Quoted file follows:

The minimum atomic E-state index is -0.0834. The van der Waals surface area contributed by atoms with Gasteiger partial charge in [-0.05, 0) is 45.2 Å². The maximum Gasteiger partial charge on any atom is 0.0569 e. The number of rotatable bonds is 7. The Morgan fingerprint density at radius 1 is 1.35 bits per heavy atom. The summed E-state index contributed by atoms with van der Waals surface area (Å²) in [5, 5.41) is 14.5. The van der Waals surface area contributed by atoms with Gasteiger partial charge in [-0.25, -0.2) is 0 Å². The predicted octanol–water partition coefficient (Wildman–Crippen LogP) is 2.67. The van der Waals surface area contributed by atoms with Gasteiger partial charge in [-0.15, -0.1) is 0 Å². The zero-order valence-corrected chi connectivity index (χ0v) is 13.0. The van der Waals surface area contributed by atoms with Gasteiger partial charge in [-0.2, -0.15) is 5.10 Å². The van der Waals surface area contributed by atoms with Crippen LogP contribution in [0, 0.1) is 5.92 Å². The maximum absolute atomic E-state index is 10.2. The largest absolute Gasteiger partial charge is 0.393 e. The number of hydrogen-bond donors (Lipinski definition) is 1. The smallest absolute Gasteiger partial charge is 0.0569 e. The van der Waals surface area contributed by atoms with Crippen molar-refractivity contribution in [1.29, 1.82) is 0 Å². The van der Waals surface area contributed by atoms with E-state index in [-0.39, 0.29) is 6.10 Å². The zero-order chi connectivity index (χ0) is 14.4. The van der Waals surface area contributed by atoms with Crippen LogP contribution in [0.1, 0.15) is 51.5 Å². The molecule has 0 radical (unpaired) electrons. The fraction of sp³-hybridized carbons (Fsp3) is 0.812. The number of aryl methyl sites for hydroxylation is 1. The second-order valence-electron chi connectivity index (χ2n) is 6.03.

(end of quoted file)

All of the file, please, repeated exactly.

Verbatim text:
The minimum atomic E-state index is -0.0834. The van der Waals surface area contributed by atoms with Gasteiger partial charge in [-0.05, 0) is 45.2 Å². The maximum Gasteiger partial charge on any atom is 0.0569 e. The number of rotatable bonds is 7. The Morgan fingerprint density at radius 1 is 1.35 bits per heavy atom. The summed E-state index contributed by atoms with van der Waals surface area (Å²) in [5, 5.41) is 14.5. The van der Waals surface area contributed by atoms with Gasteiger partial charge in [-0.25, -0.2) is 0 Å². The predicted octanol–water partition coefficient (Wildman–Crippen LogP) is 2.67. The van der Waals surface area contributed by atoms with Gasteiger partial charge in [-0.15, -0.1) is 0 Å². The zero-order valence-corrected chi connectivity index (χ0v) is 13.0. The van der Waals surface area contributed by atoms with Gasteiger partial charge in [-0.2, -0.15) is 5.10 Å². The van der Waals surface area contributed by atoms with Crippen LogP contribution in [0, 0.1) is 5.92 Å². The maximum absolute atomic E-state index is 10.2. The largest absolute Gasteiger partial charge is 0.393 e. The number of hydrogen-bond donors (Lipinski definition) is 1. The smallest absolute Gasteiger partial charge is 0.0569 e. The van der Waals surface area contributed by atoms with Crippen molar-refractivity contribution in [1.29, 1.82) is 0 Å². The van der Waals surface area contributed by atoms with E-state index in [-0.39, 0.29) is 6.10 Å². The zero-order chi connectivity index (χ0) is 14.4. The van der Waals surface area contributed by atoms with Crippen LogP contribution in [0.1, 0.15) is 51.5 Å². The molecule has 0 radical (unpaired) electrons. The fraction of sp³-hybridized carbons (Fsp3) is 0.812. The number of aryl methyl sites for hydroxylation is 1. The second-order valence-electron chi connectivity index (χ2n) is 6.03.